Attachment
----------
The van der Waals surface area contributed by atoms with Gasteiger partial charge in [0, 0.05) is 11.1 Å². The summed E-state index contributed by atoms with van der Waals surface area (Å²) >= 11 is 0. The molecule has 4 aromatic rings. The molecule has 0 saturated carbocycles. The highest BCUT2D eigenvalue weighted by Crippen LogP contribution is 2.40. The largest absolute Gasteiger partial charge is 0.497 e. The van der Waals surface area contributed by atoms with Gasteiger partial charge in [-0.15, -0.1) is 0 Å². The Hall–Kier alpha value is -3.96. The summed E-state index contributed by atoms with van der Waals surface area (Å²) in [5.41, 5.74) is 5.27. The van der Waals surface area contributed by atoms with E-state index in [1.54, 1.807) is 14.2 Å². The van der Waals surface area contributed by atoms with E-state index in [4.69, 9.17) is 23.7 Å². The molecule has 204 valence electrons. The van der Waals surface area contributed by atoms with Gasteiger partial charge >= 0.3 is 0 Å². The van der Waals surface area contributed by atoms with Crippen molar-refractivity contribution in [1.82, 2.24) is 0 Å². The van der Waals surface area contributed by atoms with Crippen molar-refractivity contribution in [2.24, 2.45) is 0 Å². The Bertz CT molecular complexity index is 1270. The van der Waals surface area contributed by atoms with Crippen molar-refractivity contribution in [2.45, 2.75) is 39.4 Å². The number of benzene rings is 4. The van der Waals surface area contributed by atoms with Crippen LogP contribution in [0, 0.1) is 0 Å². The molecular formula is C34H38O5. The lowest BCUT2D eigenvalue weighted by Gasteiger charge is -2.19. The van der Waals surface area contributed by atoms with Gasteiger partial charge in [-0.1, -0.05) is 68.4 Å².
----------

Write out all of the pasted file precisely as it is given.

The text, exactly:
The van der Waals surface area contributed by atoms with Gasteiger partial charge in [0, 0.05) is 11.1 Å². The summed E-state index contributed by atoms with van der Waals surface area (Å²) >= 11 is 0. The molecule has 4 aromatic rings. The molecule has 0 saturated carbocycles. The highest BCUT2D eigenvalue weighted by Crippen LogP contribution is 2.40. The largest absolute Gasteiger partial charge is 0.497 e. The van der Waals surface area contributed by atoms with Gasteiger partial charge in [-0.15, -0.1) is 0 Å². The Hall–Kier alpha value is -3.96. The summed E-state index contributed by atoms with van der Waals surface area (Å²) in [5.41, 5.74) is 5.27. The van der Waals surface area contributed by atoms with E-state index in [1.54, 1.807) is 14.2 Å². The van der Waals surface area contributed by atoms with E-state index in [4.69, 9.17) is 23.7 Å². The molecule has 204 valence electrons. The van der Waals surface area contributed by atoms with Gasteiger partial charge >= 0.3 is 0 Å². The van der Waals surface area contributed by atoms with Crippen molar-refractivity contribution in [1.82, 2.24) is 0 Å². The van der Waals surface area contributed by atoms with Crippen molar-refractivity contribution in [2.24, 2.45) is 0 Å². The Bertz CT molecular complexity index is 1270. The van der Waals surface area contributed by atoms with Crippen molar-refractivity contribution in [2.45, 2.75) is 39.4 Å². The number of benzene rings is 4. The van der Waals surface area contributed by atoms with Crippen LogP contribution in [0, 0.1) is 0 Å². The molecular formula is C34H38O5. The lowest BCUT2D eigenvalue weighted by Gasteiger charge is -2.19. The van der Waals surface area contributed by atoms with Gasteiger partial charge in [-0.1, -0.05) is 68.4 Å².